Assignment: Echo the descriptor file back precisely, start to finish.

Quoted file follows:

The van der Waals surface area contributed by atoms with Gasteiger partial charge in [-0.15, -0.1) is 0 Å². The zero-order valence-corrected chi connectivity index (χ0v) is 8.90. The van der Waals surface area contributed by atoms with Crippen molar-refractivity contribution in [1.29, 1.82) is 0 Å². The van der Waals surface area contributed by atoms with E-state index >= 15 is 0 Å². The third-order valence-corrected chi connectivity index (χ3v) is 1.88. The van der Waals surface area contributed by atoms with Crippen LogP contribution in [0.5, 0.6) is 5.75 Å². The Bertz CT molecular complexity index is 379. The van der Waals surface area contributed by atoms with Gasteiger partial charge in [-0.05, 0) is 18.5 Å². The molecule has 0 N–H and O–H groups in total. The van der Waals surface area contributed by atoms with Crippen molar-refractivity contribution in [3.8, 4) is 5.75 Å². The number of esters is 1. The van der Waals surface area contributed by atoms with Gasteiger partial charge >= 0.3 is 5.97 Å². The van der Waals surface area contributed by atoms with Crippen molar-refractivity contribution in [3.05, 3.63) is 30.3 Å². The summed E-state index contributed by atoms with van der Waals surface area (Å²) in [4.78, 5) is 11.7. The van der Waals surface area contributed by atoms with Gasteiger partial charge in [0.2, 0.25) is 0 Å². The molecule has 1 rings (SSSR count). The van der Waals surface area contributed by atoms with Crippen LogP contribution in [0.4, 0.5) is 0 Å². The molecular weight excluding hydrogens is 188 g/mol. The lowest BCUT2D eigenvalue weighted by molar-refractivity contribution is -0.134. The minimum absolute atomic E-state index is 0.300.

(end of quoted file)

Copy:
The van der Waals surface area contributed by atoms with Gasteiger partial charge in [-0.15, -0.1) is 0 Å². The zero-order valence-corrected chi connectivity index (χ0v) is 8.90. The van der Waals surface area contributed by atoms with Crippen molar-refractivity contribution in [1.29, 1.82) is 0 Å². The van der Waals surface area contributed by atoms with E-state index >= 15 is 0 Å². The third-order valence-corrected chi connectivity index (χ3v) is 1.88. The van der Waals surface area contributed by atoms with Crippen LogP contribution in [0.5, 0.6) is 5.75 Å². The Bertz CT molecular complexity index is 379. The van der Waals surface area contributed by atoms with Gasteiger partial charge in [-0.05, 0) is 18.5 Å². The molecule has 0 N–H and O–H groups in total. The van der Waals surface area contributed by atoms with Crippen molar-refractivity contribution in [3.8, 4) is 5.75 Å². The number of esters is 1. The van der Waals surface area contributed by atoms with Gasteiger partial charge >= 0.3 is 5.97 Å². The van der Waals surface area contributed by atoms with Crippen molar-refractivity contribution in [3.05, 3.63) is 30.3 Å². The summed E-state index contributed by atoms with van der Waals surface area (Å²) in [4.78, 5) is 11.7. The van der Waals surface area contributed by atoms with Gasteiger partial charge in [0.2, 0.25) is 0 Å². The molecule has 1 rings (SSSR count). The van der Waals surface area contributed by atoms with Crippen LogP contribution in [0.4, 0.5) is 0 Å². The molecular weight excluding hydrogens is 188 g/mol. The lowest BCUT2D eigenvalue weighted by molar-refractivity contribution is -0.134. The minimum absolute atomic E-state index is 0.300.